• RFA/PAS’s:  Funding has been set aside for grants responding to specific solicitations (Request For Applications and Program Announcements) approved by the Institute and its Council for understudied or new fields of research important to the NINDS mission.

Research Training, Career Development and Workforce Diversity

NINDS is strongly committed to training, career development and diversifying the workforce. The FY 2016 total NINDS budget for training, fellowship, and career development awards is $68 million. For more information, see the NINDS Training and Career Development Office page.

NINDS Small Business Innovation Research (SBIR) Grant Program

NINDS is required by law to set aside a percentage (approximately 3.5%) of their extramural budget to support Small Business Innovative Research Grants (R43, R44), and Small Business Technology Transfer Grants (R41, R42) awards. For more information, see the NINDS SBIR Program page.

Special Supplement Funding

Approximately $5 million has been set aside in FY 2016 for administrative supplements to existing grant awards. These supplements may be awarded to support increased costs that are within the scope of the approved award, but were unforeseen when the competing application or progress report for non-competing continuation support was submitted.

MERIT Awards (Javits)

The NINDS Advisory Council may designate a small number of competing applications each year as Jacob Javits Neuroscience Investigator Awards. These awards are made in two segments, an initial four-year award, followed by a subsequent three-year award with staff review and Council concurrence for progress and expanded scope of project. Investigators may not apply for a Javits Award. These awards are made to distinguished investigators who (1) have a record of substantial contributions on the "cutting edge" of some field of neurological science, (2) can be expected to be highly productive for a seven-year period and (3) have an exemplary record of service to NIH review and advisory committees.  Any application selected for nomination would be expected to be exemplary of the investigator's body of work and would have been judged especially meritorious by a peer review group (study section). For more information, see the Javits Award description.

NINDS/NIH Policy for Accepting Applications Exceeding $500,000 Per Year

NIH will support research projects with large budgets when appropriate, but it needs to consider such awards as early as possible in the budget and program planning process. Therefore, applicants must obtain permission from NINDS program staff before submitting any application requesting $500,000 or more in direct costs (for any year) at least six weeks prior to submission. Applicants with clinical research applications over $1,000,000 must contact NINDS staff at least three months prior to the next submission deadline. (See below).
http://grants.nih.gov/grants/guide/notice-files/NOT-OD-02-004.html

NINDS Policy for Accepting Clinical Research Applications Exceeding $1,000,000 Per Year

Applicants planning to submit an application for a clinical trial, or a clinical research project requesting $1,000,000 or more in direct costs for any year must contact NINDS staff a minimum of three months prior to the next submission deadline for new grant applications. The applicant must obtain agreement from the NINDS staff that the Institute will accept the application for consideration for award.  Any application subject to this policy that does not receive permission to submit will be returned to the applicant without review. For purposes of this policy "clinical research" is as defined in the 1997 Report of the NIH Director's panel on Clinical Research.  According to this definition, clinical research includes: (a) Patient-oriented research (including research on the mechanisms of human disease, therapeutic interventions, clinical trials, and the development of new technologies); (b) Epidemiological and behavioral studies; and (c) Outcomes research and health services research. Excluded from this definition are in vitro research studies that utilize human tissue that cannot be linked to a living individual or research that does not involve human participants. http://grants2.nih.gov/grants/guide/notice-files/NOT-NS-01-012.html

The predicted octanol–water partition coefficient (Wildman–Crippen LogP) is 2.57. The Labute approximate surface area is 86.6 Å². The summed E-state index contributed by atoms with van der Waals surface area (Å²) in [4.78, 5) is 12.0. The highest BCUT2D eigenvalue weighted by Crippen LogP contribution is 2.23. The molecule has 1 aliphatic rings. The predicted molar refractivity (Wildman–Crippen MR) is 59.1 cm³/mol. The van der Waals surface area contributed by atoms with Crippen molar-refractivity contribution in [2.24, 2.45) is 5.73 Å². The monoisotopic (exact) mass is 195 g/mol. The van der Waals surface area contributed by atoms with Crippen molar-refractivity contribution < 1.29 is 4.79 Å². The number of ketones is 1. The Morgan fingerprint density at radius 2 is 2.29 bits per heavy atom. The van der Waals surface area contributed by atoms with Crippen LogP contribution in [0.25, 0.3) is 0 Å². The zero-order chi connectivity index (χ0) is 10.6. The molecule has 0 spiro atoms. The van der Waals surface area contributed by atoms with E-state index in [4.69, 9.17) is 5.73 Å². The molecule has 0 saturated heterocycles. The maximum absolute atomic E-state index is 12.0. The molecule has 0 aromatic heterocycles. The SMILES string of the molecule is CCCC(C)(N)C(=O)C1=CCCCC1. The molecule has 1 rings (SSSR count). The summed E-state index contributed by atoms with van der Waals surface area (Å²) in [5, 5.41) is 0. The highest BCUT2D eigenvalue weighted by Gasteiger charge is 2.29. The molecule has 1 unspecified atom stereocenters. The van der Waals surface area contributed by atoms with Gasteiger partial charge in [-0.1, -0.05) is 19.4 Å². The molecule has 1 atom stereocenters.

NINDS funding policy for Alzheimer’s disease and Alzheimer’s disease related dementia (AD/ADRD) applications

The National Alzheimer’s Project Act (NAPA) (Public Law 111-375) offers an historic opportunity to pursue scientific research to better understand and develop effective therapies to treat or prevent the neurodegeneration that gives rise to Alzheimer’s disease and Alzheimer’s disease related dementias (AD/ADRD). The ADRDs have been defined as frontotemporal, Lewy body, vascular and mixed dementias. NIH and its grantees must meet the challenge of advancing the science of AD/ADRD with the goal of reducing their burden of illness by 2025. For this purpose NIH has received significant additional appropriations targeted for AD/ADRD research this year.

These additional appropriations for AD/ADRD enable NIH to fund more highly meritorious investigator initiated research than in past years. The National Institute of Aging (NIA) and NINDS will post a similar payline for research on AD/ADRDs. The new AD/ADRD payline will be higher than our general payline. Consistent with NIH policy, the NIH Research, Condition, and Disease Categorization (RCDC) coding system, as reflected in NIH RePORTER, will be used to determine which applications are classified as AD/ADRD.

NIA and NINDS are excited by the opportunity to respond to the call from the US citizens and their representatives to develop solutions to attenuate the growing public health burden of dementia and the tragic consequences that these disorders have for affected individuals and their families.

Last Modified July 14, 2016